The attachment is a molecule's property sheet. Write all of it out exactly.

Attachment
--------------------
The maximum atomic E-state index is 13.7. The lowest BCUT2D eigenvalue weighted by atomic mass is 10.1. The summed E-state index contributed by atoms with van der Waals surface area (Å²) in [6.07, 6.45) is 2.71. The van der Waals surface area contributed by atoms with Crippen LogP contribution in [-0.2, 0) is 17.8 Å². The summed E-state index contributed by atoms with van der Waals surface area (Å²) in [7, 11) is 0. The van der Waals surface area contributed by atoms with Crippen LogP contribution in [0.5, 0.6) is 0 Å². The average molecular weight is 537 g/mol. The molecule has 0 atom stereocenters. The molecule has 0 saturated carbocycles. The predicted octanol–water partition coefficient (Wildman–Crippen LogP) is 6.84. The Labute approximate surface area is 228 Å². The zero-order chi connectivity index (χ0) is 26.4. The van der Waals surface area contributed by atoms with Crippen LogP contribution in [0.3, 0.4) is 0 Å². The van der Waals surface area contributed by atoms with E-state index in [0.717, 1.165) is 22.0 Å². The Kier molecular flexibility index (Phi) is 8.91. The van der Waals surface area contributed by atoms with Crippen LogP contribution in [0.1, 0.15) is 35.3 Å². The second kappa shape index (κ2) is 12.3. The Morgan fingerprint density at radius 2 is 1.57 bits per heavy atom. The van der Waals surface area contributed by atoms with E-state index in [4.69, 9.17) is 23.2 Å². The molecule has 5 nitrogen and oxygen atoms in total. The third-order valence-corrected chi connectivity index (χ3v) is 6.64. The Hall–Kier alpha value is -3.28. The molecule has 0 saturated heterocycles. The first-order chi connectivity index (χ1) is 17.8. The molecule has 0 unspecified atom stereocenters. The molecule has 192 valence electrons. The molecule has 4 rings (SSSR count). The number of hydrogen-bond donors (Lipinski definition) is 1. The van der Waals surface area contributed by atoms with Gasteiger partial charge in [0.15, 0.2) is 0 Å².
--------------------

The maximum atomic E-state index is 13.7. The lowest BCUT2D eigenvalue weighted by atomic mass is 10.1. The summed E-state index contributed by atoms with van der Waals surface area (Å²) in [6.07, 6.45) is 2.71. The van der Waals surface area contributed by atoms with Crippen LogP contribution in [-0.2, 0) is 17.8 Å². The summed E-state index contributed by atoms with van der Waals surface area (Å²) in [7, 11) is 0. The van der Waals surface area contributed by atoms with Crippen LogP contribution in [0.5, 0.6) is 0 Å². The average molecular weight is 537 g/mol. The molecule has 0 atom stereocenters. The molecule has 0 saturated carbocycles. The predicted octanol–water partition coefficient (Wildman–Crippen LogP) is 6.84. The Labute approximate surface area is 228 Å². The zero-order chi connectivity index (χ0) is 26.4. The van der Waals surface area contributed by atoms with Crippen LogP contribution in [0.3, 0.4) is 0 Å². The van der Waals surface area contributed by atoms with E-state index in [0.717, 1.165) is 22.0 Å². The Kier molecular flexibility index (Phi) is 8.91. The van der Waals surface area contributed by atoms with Crippen LogP contribution in [0.1, 0.15) is 35.3 Å². The second kappa shape index (κ2) is 12.3. The Morgan fingerprint density at radius 2 is 1.57 bits per heavy atom. The van der Waals surface area contributed by atoms with E-state index in [4.69, 9.17) is 23.2 Å². The molecule has 5 nitrogen and oxygen atoms in total. The third-order valence-corrected chi connectivity index (χ3v) is 6.64. The Hall–Kier alpha value is -3.28. The molecule has 0 saturated heterocycles. The first-order chi connectivity index (χ1) is 17.8. The molecule has 0 unspecified atom stereocenters. The molecule has 192 valence electrons. The molecule has 4 rings (SSSR count). The number of hydrogen-bond donors (Lipinski definition) is 1. The van der Waals surface area contributed by atoms with Gasteiger partial charge in [0.15, 0.2) is 0 Å².